There are some phrases coined for certain parent personality types at colleges and universities throughout the country. One common token term is the “helicopter parent.”
The Helicopter Parent – The Persistent Hoverer
A helicopter parent is one who hovers closely over their child’s activities whether their child needs them or not. While their intentions are good, this interference can actually impede the progress of their child in school and other endeavors.
Attending college is an entry into adulthood, and this is a time when students need to start making most of their decisions themselves. Sometimes they will make the wrong decisions, but failing teaches success and is a necessary part of the life experience.
This is not to say taking an active interest in your child’s education is a bad thing. Actually, research has shown that students whose parents take an active role in their child’s education are better performing students.
So when does enough involvement become too much?
A common indication of helicopter style parenting includes statements such as, “We are planning to major in English,” meaning both you and your student. Other examples include contacting your child’s professor about their progress or communicating directly with their academic advisor without your child knowing about it.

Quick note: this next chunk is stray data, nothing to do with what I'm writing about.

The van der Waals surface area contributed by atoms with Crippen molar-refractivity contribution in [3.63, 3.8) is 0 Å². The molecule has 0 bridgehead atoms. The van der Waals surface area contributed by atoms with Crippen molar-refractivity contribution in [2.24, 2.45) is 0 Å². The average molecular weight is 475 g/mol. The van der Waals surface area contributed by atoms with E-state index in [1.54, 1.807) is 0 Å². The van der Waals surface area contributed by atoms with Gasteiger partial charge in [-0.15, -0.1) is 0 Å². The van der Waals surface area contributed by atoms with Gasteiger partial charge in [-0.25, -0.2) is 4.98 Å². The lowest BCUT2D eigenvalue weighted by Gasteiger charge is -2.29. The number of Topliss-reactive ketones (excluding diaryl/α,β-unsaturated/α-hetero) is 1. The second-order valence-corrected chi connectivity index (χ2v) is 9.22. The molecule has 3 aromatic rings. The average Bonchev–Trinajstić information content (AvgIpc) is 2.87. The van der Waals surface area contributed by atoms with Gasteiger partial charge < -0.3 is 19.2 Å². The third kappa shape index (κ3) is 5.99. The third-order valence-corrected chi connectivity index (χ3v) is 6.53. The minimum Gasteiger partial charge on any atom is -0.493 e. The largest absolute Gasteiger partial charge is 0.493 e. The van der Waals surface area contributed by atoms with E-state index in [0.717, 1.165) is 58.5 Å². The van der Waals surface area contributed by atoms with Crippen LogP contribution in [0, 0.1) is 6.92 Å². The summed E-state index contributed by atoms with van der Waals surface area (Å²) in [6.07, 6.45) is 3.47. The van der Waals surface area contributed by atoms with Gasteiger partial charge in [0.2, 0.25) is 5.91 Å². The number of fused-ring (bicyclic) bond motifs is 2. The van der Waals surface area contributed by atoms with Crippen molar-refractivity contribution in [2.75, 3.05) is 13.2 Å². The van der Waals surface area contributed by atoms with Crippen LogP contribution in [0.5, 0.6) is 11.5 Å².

A Perfect Balance
Finding the perfect balance between taking an active interest in your child’s education and hovering too intently over them can be a challenge, but it is essential to understand the difference if you want your child to have the best chance of success.
While this may be hard to believe, some parents continue this hovering activity even after college graduation, going so far as to interfere in their child’s professional life. Human resources departments at many businesses have become all too familiar with this behavior in recent years, even so far as parents attempting to negotiate their child’s salary.
The important element to keep in mind is that if your involvement level is such that you are making the decisions rather than the student, you may be hovering. In order to mature, your child has to deal with life circumstances that land in their path. Removing the obstacles for them is not helping them; it is preventing their development into capable and mature adults.
Keeping an active interest in your child’s education and life in general is an admirable parenting trait. Just keep things in perspective and remember that sheltering your young adult from life’s circumstances is not helping them learn to survive.
Your student’s college years are a time for them to come into their own and learn to make decisions and work through problems themselves, although they will most always seek your valuable advice occasionally and when they do, feel free to give it to them.